During the ceremony honoring the victims of the Holocaust at the Paneriai Memorial, Prime Minister Algirdas Butkevicius stressed he firmly believes that Lithuanians and Jews would do everything to preserve the common values of mankind, to cherish the unique heritage of the Litvaks and to educate the coming generation in a spirit of humanism, reports ELTA. “We remember all the Jews living in Lithuania - friends, neighbors, culture and public figures. All of them worked in Lithuania and for Lithuania. All of them were dear and close to us. The Holocaust is a pain shared by all of us since we have lost Lithuanian Jews with whom we had been living for centuries, and with whom we had been building a more just and a better state,” said Butkevicius. On Sept. 20, the Fourth World Litvak Congress was launched in Vilnius. The Congress was attended by descendants of Jews from Israel, Canada, Mexico, South Africa, Argentina and Brazil. The Congress was dedicated to commemoration of the seventieth anniversary of the liquidation of the Vilna Ghetto in 1943.
Based on data from the population and housing census in 2011, Vilnius is the most multicultural Lithuanian city, with 128 different nationalities represented there, reports ELTA. 63.2 percent of the city’s population consider themselves to be Lithuanian, while 16.4 percent class themselves as Polish, 11.9 percent as Russian and 3.4 percent as Belarusian. Meanwhile, people of other nationalities compose only 2.2 percent of residents in Vilnius. At the beginning of this year, 537,200 residents or 18 percent of all the country’s population lived in the territory of Vilnius City Municipality, whereof 296,500 were women and 240,700 were men. Vilnius, and another city Neringa, are the only cities in Lithuania were the vital statistics are positive: overall birth rates exceed overall death rates. On Jan. 1 of 2013, there were 28,000 economic entities, or a third of all the country’s entities, in Vilnius. In 2011, 38.1 percent of country’s gross domestic product (GDP) was generated in Vilnius district.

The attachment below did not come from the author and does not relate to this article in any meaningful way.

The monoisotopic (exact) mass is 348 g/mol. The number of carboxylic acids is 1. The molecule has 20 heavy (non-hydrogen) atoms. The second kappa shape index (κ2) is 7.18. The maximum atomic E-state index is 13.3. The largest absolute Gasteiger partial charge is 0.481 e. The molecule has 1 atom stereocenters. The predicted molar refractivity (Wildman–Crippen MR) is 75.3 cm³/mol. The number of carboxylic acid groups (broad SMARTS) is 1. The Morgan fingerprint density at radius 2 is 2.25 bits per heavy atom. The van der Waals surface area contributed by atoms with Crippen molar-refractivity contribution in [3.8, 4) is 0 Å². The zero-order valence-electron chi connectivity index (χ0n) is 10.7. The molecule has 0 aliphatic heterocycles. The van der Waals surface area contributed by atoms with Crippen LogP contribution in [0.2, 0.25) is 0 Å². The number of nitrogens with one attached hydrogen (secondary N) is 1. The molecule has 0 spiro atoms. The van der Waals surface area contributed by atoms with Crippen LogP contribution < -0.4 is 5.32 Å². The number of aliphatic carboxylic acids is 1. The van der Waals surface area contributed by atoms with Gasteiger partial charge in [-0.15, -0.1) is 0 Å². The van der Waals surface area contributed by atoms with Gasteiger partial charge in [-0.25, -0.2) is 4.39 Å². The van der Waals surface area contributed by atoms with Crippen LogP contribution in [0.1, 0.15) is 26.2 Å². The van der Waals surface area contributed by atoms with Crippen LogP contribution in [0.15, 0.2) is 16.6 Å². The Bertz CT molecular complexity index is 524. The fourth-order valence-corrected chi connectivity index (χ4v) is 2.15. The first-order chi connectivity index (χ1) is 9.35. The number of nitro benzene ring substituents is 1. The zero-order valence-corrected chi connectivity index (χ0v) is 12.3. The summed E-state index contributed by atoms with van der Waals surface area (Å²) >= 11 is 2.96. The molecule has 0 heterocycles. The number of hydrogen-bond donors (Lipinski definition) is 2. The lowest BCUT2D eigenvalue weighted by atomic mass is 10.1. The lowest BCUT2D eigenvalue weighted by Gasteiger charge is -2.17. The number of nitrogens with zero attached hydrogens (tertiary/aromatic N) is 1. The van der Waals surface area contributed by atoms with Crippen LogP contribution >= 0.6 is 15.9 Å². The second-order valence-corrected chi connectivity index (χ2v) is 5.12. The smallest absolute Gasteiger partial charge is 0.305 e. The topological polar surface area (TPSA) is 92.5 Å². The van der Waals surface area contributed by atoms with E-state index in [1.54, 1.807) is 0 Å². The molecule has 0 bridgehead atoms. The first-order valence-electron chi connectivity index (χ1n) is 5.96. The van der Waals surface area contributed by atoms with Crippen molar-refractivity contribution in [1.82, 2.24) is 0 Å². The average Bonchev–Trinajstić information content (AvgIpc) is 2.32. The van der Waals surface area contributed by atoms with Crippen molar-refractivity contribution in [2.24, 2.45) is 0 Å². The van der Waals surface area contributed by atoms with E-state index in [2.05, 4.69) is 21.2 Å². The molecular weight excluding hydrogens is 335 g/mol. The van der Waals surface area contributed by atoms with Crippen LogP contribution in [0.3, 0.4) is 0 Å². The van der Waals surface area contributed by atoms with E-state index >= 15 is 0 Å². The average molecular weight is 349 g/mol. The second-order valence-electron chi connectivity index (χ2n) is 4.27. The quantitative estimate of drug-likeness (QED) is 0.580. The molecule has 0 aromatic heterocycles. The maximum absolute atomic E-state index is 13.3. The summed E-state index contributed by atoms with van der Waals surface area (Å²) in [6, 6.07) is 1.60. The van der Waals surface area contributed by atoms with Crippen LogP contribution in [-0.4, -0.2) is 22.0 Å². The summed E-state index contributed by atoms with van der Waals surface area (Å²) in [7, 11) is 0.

Chief Economist at bank Swedbank Nerijus Maciulis says that in case Lithuania does not deal with the shadow economy and state spending issues, the introduction of new taxes will be inevitable, reports ELTA. “The economic downturn is obviously over since for three consequent years Lithuania has been experiencing robust economic growth. Still there is one area that needs something to be done - public finance. The budget deficit in the public sector is large; it has to be reduced. That is what the IMF [proposal] says; thus, we cannot ignore its recommendations,” said Maciulis in an interview with radio Laisvoji Banga. New taxes could be introduced, incomes increased, spending reduced. Maciulis also said that at present there was a lack of a consistent and rational attitude of the ruling parties towards public finance. “An increase of state spending should also not be considered, as the distribution of current spending is inefficient and non-transparent,” said the economist.